Murders at Guantánamo: The Cover-Up Continues


Andy Worthington


June 11, 2010

Sometimes the truth is
so sickening that no one in a position of authority — senior government
officials, lawmakers, the mainstream media — wants to go anywhere near
it.

This appears to be the case with
the deaths of three men at Guantánamo on June 9, 2006. According to the
official version of events, Salah Ahmed al-Salami (also identified as
Ali Abdullah Ahmed), a 37-year old Yemeni, Mani Shaman al-Utaybi, a
30-year old Saudi, and Yasser Talal al-Zahrani, a Saudi who was just 17 when he was seized in Afghanistan, died by
hanging themselves, in what Guantánamo’s then-Commander, Rear Adm. Harry
Harris, described as an act of "asymmetric warfare."

Adm. Harris was, appropriately,
censured for describing as an act of warfare the deaths of three men,
held for over four years without charge or trial, but although his
comments — and those of Colleen Graffy, the deputy assistant secretary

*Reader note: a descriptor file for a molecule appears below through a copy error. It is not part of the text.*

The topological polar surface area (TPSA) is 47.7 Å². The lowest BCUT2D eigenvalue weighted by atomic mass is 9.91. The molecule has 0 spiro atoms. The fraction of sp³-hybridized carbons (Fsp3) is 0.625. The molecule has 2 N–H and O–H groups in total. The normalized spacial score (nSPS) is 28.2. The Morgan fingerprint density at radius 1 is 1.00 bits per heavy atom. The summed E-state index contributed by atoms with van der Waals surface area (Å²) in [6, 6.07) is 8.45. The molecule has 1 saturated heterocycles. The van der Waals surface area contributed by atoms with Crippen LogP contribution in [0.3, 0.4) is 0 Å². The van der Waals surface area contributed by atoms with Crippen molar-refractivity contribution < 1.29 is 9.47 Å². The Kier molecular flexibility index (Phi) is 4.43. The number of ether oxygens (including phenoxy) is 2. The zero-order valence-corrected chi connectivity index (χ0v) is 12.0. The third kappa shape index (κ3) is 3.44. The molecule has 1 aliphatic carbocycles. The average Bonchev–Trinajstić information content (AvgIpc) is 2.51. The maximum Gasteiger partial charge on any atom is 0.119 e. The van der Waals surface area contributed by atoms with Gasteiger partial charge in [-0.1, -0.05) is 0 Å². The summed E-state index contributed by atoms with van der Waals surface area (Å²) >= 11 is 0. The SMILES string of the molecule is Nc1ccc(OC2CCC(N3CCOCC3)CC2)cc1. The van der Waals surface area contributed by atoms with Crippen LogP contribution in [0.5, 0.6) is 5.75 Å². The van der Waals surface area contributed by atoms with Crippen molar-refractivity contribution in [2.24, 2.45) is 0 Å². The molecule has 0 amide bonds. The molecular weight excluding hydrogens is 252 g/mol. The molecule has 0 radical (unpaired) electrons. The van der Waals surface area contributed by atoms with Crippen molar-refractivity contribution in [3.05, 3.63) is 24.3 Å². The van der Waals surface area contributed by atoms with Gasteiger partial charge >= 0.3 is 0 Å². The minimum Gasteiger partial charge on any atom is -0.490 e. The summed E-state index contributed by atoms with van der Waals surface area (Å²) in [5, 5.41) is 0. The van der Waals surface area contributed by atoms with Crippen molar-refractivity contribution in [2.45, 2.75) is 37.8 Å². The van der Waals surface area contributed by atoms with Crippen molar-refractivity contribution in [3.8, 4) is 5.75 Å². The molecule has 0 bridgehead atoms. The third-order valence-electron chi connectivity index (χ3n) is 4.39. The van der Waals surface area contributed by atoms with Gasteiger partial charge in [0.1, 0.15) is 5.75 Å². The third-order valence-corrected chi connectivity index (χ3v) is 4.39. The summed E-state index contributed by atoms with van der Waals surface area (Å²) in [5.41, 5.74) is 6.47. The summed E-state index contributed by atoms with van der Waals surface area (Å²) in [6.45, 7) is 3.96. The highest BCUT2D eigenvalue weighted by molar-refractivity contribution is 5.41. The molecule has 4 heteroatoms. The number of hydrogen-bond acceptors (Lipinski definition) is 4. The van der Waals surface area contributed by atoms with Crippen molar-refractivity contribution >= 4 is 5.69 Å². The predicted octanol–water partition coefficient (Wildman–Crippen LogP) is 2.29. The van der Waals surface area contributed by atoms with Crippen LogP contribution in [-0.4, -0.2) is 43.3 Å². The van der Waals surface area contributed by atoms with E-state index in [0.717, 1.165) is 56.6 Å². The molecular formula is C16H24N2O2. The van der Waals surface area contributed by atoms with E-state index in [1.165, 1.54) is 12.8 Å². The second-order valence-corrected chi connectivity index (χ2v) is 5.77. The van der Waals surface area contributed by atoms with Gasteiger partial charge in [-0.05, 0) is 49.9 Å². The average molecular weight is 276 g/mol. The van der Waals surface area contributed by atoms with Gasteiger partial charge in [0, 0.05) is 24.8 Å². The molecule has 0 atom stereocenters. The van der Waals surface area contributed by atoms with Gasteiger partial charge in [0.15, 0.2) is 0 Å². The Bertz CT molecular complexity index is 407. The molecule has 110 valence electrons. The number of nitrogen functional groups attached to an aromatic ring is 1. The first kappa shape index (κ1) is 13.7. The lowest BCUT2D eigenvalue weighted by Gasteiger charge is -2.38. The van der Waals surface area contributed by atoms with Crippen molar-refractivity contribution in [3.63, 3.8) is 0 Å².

of state for public diplomacy, who described the men’s deaths as a "good
PR move" — were despicable, it was true that all three men had been
implacably opposed to the regime at Guantánamo, and that each had
expressed their opposition to it — and their solidarity with their
fellow prisoners — through resistance, by enduring painful months of force-feeding as three of
the prison’s most persistent hunger strikers, and by raising their
fellow prisoners’ spirits as accomplished singers of nasheeds
(Islamic songs).

Former prisoners cast
doubt on the suicide story

In a
statement
issued just after the announcement of the deaths in June